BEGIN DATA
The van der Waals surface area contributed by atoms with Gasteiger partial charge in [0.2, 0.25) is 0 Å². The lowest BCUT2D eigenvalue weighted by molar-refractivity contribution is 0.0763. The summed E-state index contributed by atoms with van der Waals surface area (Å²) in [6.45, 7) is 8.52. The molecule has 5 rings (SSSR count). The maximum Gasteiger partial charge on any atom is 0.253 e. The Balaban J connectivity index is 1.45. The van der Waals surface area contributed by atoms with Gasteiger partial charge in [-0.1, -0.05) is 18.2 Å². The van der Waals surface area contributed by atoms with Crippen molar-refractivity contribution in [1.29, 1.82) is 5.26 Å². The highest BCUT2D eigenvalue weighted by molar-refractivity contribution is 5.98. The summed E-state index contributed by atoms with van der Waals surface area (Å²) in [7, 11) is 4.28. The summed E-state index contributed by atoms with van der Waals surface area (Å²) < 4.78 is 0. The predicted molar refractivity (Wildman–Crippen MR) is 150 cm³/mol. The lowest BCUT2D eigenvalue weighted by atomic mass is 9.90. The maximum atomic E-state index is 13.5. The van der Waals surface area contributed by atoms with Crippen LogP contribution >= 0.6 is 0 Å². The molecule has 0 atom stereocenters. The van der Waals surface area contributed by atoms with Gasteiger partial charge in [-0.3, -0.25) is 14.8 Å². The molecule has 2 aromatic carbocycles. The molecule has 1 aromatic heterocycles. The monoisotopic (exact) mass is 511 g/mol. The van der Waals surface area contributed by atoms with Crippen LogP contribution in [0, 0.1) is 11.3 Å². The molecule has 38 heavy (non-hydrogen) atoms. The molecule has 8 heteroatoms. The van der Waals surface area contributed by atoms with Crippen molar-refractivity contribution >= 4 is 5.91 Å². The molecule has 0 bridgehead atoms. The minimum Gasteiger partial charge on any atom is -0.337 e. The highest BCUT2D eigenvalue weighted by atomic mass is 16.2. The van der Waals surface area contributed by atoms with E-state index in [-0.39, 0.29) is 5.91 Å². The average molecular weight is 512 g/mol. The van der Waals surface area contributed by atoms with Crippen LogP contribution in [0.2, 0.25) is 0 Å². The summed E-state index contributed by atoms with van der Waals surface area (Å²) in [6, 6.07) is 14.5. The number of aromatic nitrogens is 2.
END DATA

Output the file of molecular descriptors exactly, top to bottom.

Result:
The van der Waals surface area contributed by atoms with Gasteiger partial charge in [0.2, 0.25) is 0 Å². The lowest BCUT2D eigenvalue weighted by molar-refractivity contribution is 0.0763. The summed E-state index contributed by atoms with van der Waals surface area (Å²) in [6.45, 7) is 8.52. The molecule has 5 rings (SSSR count). The maximum Gasteiger partial charge on any atom is 0.253 e. The Balaban J connectivity index is 1.45. The van der Waals surface area contributed by atoms with Gasteiger partial charge in [-0.1, -0.05) is 18.2 Å². The van der Waals surface area contributed by atoms with Crippen molar-refractivity contribution in [1.29, 1.82) is 5.26 Å². The highest BCUT2D eigenvalue weighted by molar-refractivity contribution is 5.98. The summed E-state index contributed by atoms with van der Waals surface area (Å²) in [7, 11) is 4.28. The summed E-state index contributed by atoms with van der Waals surface area (Å²) < 4.78 is 0. The predicted molar refractivity (Wildman–Crippen MR) is 150 cm³/mol. The lowest BCUT2D eigenvalue weighted by atomic mass is 9.90. The maximum atomic E-state index is 13.5. The van der Waals surface area contributed by atoms with Crippen LogP contribution >= 0.6 is 0 Å². The molecule has 0 atom stereocenters. The van der Waals surface area contributed by atoms with Gasteiger partial charge in [-0.3, -0.25) is 14.8 Å². The molecule has 2 aromatic carbocycles. The molecule has 1 aromatic heterocycles. The monoisotopic (exact) mass is 511 g/mol. The van der Waals surface area contributed by atoms with Crippen LogP contribution in [0, 0.1) is 11.3 Å². The molecule has 38 heavy (non-hydrogen) atoms. The molecule has 8 heteroatoms. The van der Waals surface area contributed by atoms with Crippen molar-refractivity contribution >= 4 is 5.91 Å². The molecule has 0 bridgehead atoms. The minimum Gasteiger partial charge on any atom is -0.337 e. The highest BCUT2D eigenvalue weighted by atomic mass is 16.2. The van der Waals surface area contributed by atoms with E-state index in [-0.39, 0.29) is 5.91 Å². The average molecular weight is 512 g/mol. The van der Waals surface area contributed by atoms with Crippen LogP contribution in [0.2, 0.25) is 0 Å². The summed E-state index contributed by atoms with van der Waals surface area (Å²) in [6, 6.07) is 14.5. The number of aromatic nitrogens is 2.